When have you felt Mother Earth’s spirit in the presence of nature? 

The Newsroom article states that “the Church recognizes that appropriate stewardship may vary according to individual circumstances.” What stewardship measures feel appropriate to you and your family in different seasons of life? 

Himalayan sunrise over Annapurna Range: photo credit Mark Sears. 

About Kimberly Sears

Kimberly Sears has lived on four continents, summitted dozens of peaks, and written too many stories and articles to count. She is fluent in Spanish and in the art of toddler boy sword fights. Follow her at kimberlysears.com.

8 thoughts on “Mother Earth”

  1. THANK YOU, Kimberly, for this important post. I feel very strongly about this and the cavalier attitude I too often hear (especially from Americans) toward our one glorious but vulnerable planet is so discouraging. I especially love your paragraph on Mother Earth. I don't know of a clear doctrine on the topic, but I have always felt Mother's spirit in the earth. I see Her in the grass struggling up through sidewalk cracks. I taste Her in the dirt, which I used to eat as a child. I hear Her in the hum of honeybees. I feel Her in river rocks and mossy tree trunks. I smell Her on bright, snowy days and in summer gardens. Mother/Earth births and nourishes us and I am daily in awe and deep gratitude.

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  2. YES!! Thank you so much for this. It has always boggled my mind how environmentalism has become such a crazy politicized issue. Don't we all live here? Not just one political party? I honestly think that's the unfortunate reason why those who you would think would be naturally caring stewards (those of faith, who believe in creationism) are often those who have cavalier attitudes toward environmental protections. Somehow, caring for the earth has gotten lumped in with liberal political views that many Christians askew. In my opinion, that's messed up! It's actually one reason I love living in a super liberal state, people here really care about the earth!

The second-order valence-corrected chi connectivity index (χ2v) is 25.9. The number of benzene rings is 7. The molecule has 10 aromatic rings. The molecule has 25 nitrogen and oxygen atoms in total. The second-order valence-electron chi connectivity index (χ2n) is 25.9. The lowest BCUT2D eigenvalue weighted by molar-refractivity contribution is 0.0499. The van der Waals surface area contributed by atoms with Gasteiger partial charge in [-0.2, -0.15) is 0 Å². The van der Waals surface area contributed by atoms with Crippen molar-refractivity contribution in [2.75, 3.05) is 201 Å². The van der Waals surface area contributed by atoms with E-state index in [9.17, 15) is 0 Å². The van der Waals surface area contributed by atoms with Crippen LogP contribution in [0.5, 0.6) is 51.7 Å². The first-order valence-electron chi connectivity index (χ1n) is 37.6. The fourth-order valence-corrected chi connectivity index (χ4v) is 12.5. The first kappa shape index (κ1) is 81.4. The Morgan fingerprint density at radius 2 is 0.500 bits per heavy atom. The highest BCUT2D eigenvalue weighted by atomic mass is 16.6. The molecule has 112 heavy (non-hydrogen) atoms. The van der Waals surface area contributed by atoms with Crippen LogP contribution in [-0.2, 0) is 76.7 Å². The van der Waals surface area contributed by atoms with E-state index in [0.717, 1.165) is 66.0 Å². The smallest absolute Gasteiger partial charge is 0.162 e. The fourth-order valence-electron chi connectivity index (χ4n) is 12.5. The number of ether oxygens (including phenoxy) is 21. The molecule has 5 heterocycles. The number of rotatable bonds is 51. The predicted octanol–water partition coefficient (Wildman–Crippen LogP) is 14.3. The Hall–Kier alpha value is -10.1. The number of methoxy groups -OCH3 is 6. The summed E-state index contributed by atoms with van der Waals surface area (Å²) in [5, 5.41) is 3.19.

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  3. Buying our produce from a local organic CSA. It's not as convenient as the grocery store, but I feel good about taking care of Mother Earth, helping my family learn to eat healthy food, and strengthening friendships with the people we've split our share with (the shares in this CSA only come in size Huge.)

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  4. Thank you Lisa for your comment and for your beautiful words. I love that you see Her even in little things. All this week I have thought of you when I saw grass struggling to grow through cracks in the pavement. "Mother/Earth births and nourishes us and I am daily in awe and deep gratitude"–well said.

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  5. Emily, I couldn't agree more! Why has this become such a partisan issue? Shouldn't all parents and grandparents look into the eyes of the children they love and want to leave them a better world? One of my friends said, "Sometimes Mormons/Christians tend to work from a (mostly unspoken) assumption that God simply wouldn't allow ecological destruction to happen, or at least wouldn't let it go 'too far.' I think they're underestimating God's willingness to allow humanity to inflict suffering on itself, not to mention the rest of creation."

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  6. GOD himself will take action to protect his extremely beautiful planet. A prophesy in the last bible book Revelation 11:18 says "….and to bring to ruin those ruining the earth".